In our course, the bake sale continued unimpeded, as the sale went entirely unnoticed by the media for at least 10 days. This is a little understood aspect of our sale. The Daily Bruin made the decision not to cover the sale, and my own Letter to the Editor failed to attract much attention.
What ended up saving the event and turning it into a media event was a combination of small things. First was that in a deliberate provocation, I had emailed my satirical press release about the sale to every multicultural group on the UCLA campus. At least one of these groups, as it turned out, forwarded this on to an email listserv of an activist group, and suddenly, I received an email from a self-described “raging, out of the closet black conservative” advising me that the Assembly Black Staff Association had picked up the story and was blasting it around the state capital of Sacramento as an illustration of “how bad things are on campus.”
The second pebble rolling down the hill was when I put up a short description and link to the story on the weblog “Campus Nonsense.”
Yet neither of these things by themselves would match the last break for the story, which was a veritable boulder by comparison. While sitting here at this very desk at the Center for the Study for Popular Culture, I received a call from the Daily Bruin. No less an august personality than California Democratic Party Chairman Art Torres had decided to put out a hysterical press release about the bake sale, accusing our group of “race-baiting.” The reporter read me the relevant portions, and I eventually recovered enough to provide the Bruin with a pithy response (I believe it was “Art Torres can kiss my ass”), along with some, more dignified, other comments.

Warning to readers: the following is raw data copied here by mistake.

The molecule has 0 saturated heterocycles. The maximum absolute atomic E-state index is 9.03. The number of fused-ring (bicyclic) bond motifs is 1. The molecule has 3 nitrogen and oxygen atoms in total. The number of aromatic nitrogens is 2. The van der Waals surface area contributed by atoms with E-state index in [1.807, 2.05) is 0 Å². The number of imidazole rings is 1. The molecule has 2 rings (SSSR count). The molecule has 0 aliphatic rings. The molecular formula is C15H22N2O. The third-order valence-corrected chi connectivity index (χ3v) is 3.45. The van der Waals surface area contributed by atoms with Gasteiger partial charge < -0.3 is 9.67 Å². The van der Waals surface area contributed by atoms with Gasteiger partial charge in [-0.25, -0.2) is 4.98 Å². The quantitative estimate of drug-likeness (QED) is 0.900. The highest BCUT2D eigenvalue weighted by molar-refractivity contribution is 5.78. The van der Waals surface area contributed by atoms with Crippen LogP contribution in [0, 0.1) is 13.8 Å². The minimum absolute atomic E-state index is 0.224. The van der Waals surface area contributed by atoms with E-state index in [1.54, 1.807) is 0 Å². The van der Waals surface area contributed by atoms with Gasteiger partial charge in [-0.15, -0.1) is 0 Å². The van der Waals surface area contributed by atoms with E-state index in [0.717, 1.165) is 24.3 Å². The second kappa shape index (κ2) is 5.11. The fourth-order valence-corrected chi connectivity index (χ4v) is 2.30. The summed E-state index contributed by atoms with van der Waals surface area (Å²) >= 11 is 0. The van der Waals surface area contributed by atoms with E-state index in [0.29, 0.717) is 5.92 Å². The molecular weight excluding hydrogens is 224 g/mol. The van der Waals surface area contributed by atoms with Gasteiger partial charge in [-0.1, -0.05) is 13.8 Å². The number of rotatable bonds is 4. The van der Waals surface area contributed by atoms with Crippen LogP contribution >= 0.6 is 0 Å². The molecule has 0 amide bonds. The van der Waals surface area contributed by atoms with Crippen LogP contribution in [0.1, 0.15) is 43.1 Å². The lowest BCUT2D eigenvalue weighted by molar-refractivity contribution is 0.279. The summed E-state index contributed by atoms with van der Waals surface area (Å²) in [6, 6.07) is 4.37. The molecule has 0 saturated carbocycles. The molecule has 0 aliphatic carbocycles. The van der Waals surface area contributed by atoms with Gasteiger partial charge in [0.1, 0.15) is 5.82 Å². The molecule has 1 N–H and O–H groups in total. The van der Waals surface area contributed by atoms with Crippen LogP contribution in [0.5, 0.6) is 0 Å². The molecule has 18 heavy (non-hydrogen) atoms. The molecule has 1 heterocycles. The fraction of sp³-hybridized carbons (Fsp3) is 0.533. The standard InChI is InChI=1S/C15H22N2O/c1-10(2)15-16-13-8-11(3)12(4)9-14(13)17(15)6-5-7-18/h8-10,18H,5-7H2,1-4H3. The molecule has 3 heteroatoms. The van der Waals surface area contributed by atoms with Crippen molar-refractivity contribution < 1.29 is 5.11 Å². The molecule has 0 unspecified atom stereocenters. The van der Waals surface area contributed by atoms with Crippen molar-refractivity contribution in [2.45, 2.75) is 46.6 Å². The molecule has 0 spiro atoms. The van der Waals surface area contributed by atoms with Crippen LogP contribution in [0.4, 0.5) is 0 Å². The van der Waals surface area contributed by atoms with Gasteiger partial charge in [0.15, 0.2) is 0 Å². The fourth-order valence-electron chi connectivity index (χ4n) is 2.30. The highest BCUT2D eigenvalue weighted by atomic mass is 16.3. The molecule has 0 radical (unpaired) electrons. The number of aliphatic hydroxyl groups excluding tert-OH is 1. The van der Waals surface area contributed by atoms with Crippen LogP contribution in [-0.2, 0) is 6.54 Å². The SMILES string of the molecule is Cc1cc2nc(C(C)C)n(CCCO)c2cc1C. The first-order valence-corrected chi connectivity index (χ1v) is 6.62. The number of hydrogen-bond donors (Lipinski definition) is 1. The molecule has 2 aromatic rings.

The date was Valentine’s Day, 11 days after our original sale. Art Torres, by deciding to score negligible points against national Republicans by casting our sale as part of a larger, “race-baiting” trend, had handed us a golden opportunity. This time the Bruin felt comfortable in writing an article about our sale and Torres’ press release. And this began a frenzy of media exposure.
And indeed, the next two weeks were a dizzying whirlwind. First, we were approached by local radio, then the newspapers: LA Times, Wall Street Journal, Washington Times, The Chronicle of Higher Education, The San Francisco Chronicle and The Stanford Review. But the coup de grace was on February 18th, when for the last few minutes of his daily show, Rush Limbaugh highlighted our event and lauded it as “good comedy, good satire.” He finished by pronouncing it a “humongous” event.
And with SMU in the news, we know that our little campus bake sale has indeed had a “humongous” impact on campus discourse. I am proud to see the effect SMU, UCLA and other campuses around the country have had in opening students’ eyes to the nature of Affirmative Action. If those students change the current policy of discrimination on campus, I will more gratified yet, knowing that we helped true equality to reign in higher education. And I hope if you will forgive me for doting, like a proud father, at the accomplishment.